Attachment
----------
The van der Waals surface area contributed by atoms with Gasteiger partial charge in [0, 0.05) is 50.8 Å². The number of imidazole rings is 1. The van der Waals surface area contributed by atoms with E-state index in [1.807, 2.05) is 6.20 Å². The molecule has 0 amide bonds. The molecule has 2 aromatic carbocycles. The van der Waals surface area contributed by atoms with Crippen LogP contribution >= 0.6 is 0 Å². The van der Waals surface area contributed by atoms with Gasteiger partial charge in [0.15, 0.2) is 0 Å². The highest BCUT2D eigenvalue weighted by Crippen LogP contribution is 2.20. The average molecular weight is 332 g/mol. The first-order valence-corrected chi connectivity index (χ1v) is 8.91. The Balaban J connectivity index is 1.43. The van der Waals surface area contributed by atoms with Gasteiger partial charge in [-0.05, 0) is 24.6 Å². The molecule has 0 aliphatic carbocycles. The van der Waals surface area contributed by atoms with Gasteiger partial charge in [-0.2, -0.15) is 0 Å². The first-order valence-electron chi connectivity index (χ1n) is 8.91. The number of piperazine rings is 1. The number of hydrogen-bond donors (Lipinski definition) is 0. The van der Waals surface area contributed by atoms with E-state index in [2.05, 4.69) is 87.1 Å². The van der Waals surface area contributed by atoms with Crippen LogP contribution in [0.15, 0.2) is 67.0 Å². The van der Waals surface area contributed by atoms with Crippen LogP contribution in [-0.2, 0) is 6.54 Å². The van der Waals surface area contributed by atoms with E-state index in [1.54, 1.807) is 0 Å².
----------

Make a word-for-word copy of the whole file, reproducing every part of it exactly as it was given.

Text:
The van der Waals surface area contributed by atoms with Gasteiger partial charge in [0, 0.05) is 50.8 Å². The number of imidazole rings is 1. The van der Waals surface area contributed by atoms with E-state index in [1.807, 2.05) is 6.20 Å². The molecule has 0 amide bonds. The molecule has 2 aromatic carbocycles. The van der Waals surface area contributed by atoms with Crippen LogP contribution >= 0.6 is 0 Å². The van der Waals surface area contributed by atoms with Gasteiger partial charge in [0.15, 0.2) is 0 Å². The highest BCUT2D eigenvalue weighted by Crippen LogP contribution is 2.20. The average molecular weight is 332 g/mol. The first-order valence-corrected chi connectivity index (χ1v) is 8.91. The Balaban J connectivity index is 1.43. The van der Waals surface area contributed by atoms with Gasteiger partial charge in [-0.05, 0) is 24.6 Å². The molecule has 0 aliphatic carbocycles. The van der Waals surface area contributed by atoms with Gasteiger partial charge in [-0.2, -0.15) is 0 Å². The first-order valence-electron chi connectivity index (χ1n) is 8.91. The number of piperazine rings is 1. The number of hydrogen-bond donors (Lipinski definition) is 0. The van der Waals surface area contributed by atoms with E-state index in [2.05, 4.69) is 87.1 Å². The van der Waals surface area contributed by atoms with Crippen LogP contribution in [0.15, 0.2) is 67.0 Å². The van der Waals surface area contributed by atoms with Crippen LogP contribution in [-0.2, 0) is 6.54 Å². The van der Waals surface area contributed by atoms with E-state index in [1.54, 1.807) is 0 Å².